Bright quasar_credit_ESA_Hubble_cropped
Astronomers discover fastest-growing black hole in space. Pictured, a bright supermassive black hole. ESA/Hubble & NASA

A group of astronomers hailing from Australia have discovered the fastest-growing black hole in the universe, a cosmic monster that can devour mass equivalent to our sun every two days.

The supermassive black hole was found after astronomers peered back into the age of the early universe, some 12 billion years ago. Light can take millions to billions of years to travel depending on the distance between Earth and a distant point in space, which means objects seen at present would appear as they were several eons ago.

In this case, the researchers discovered the black hole which, according to their estimates, was as big as 20 billion suns and growing by a percent every one million years.

"This black hole is growing so rapidly that it's shining thousands of times more brightly than an entire galaxy, due to all of the gases it sucks in daily that cause lots of friction and heat," Christian Wolf from the Research School of Astronomy and Astrophysics at Australian National University (ANU) and a member of the team behind discovery said in a statement.

"If we had this monster sitting at the centre of our Milky Way galaxy, it would appear 10 times brighter than a full moon,” Wolf added. “It would appear as an incredibly bright pin-point star that would almost wash out all of the stars in the sky."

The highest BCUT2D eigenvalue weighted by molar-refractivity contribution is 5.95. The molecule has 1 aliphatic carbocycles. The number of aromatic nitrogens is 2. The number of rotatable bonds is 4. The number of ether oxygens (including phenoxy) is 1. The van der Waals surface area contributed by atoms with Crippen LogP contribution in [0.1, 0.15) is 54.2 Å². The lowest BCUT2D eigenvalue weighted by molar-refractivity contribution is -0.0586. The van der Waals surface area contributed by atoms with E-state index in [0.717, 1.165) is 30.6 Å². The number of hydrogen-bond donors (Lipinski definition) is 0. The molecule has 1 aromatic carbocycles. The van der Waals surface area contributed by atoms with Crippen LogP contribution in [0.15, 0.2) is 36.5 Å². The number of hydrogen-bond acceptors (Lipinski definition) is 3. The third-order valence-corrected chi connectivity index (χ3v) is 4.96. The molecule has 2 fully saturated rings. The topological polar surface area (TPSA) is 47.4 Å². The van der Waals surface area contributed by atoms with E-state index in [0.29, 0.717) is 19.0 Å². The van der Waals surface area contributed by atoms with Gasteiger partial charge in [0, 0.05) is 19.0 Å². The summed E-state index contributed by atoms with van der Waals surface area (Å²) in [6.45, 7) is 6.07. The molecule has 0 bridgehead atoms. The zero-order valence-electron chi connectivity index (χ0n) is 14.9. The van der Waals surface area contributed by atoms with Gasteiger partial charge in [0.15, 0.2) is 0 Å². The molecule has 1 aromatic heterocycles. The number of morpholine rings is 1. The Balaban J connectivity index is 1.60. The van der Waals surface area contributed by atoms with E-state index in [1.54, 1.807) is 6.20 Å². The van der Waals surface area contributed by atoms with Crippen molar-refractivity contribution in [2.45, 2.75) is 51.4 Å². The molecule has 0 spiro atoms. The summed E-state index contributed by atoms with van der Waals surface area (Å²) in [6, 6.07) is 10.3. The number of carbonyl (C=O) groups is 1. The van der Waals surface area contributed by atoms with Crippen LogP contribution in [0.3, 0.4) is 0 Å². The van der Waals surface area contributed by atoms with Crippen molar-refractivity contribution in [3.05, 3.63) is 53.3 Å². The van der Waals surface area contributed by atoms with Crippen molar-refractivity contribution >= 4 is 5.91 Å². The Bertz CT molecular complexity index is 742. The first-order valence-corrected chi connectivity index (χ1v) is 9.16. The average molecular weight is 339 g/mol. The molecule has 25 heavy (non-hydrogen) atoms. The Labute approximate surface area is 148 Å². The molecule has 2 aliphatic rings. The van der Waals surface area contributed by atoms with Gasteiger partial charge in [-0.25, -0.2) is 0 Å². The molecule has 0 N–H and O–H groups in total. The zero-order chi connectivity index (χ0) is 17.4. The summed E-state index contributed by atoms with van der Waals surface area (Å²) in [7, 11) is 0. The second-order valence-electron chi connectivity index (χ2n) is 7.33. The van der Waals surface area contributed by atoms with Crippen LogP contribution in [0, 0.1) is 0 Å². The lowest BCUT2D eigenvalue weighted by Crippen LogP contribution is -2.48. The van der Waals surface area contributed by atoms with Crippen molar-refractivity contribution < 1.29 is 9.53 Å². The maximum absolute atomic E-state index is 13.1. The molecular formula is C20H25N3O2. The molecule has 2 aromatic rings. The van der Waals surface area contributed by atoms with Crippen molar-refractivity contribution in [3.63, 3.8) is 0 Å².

However, the researcher also noted that humans would not have been around to see that pin-point in that case, because the X-rays emanating out from the monster would have meant the end of all life on Earth.

Luckily, the black hole sits far beyond. This also helped with its detection as light waves from the black hole red-shifted during their long journey to Earth, allowing the astronomers to use ANU’s SkyMapper telescope to detect them in near-infrared.

"As the Universe expands, space expands and that stretches the light waves and changes their color," Wolf added.

The find, which came after months of months of SkyMapper scanning, was further confirmed by European Space Agency’s Gaia satellite. It measures tiny movements in deep-space celestial objects and was able to determine that the object discovered by the team at ANU was sitting still and is likely to be a supermassive black hole.

Though the team has no idea how this monstrous black hole grew so big when the universe was still in its infancy, they plan to continue their search for other fast-growing black holes, possibly faster than this one, in the universe. They believe objects like these are extremely rare but could be the key to gain more insight into the beginning and expansion of our universe.

That said, they think improving technology and advanced ground-based telescopes coming over the next decade should be able to leverage black holes like these to understand how our universe has been growing.

The study, titled “Discovery of the most ultra-luminous QSO using Gaia, SkyMapper, and WISE,” will be detailed in Publications of the Astronomical Society of Australia and the arXiv preprint is available online.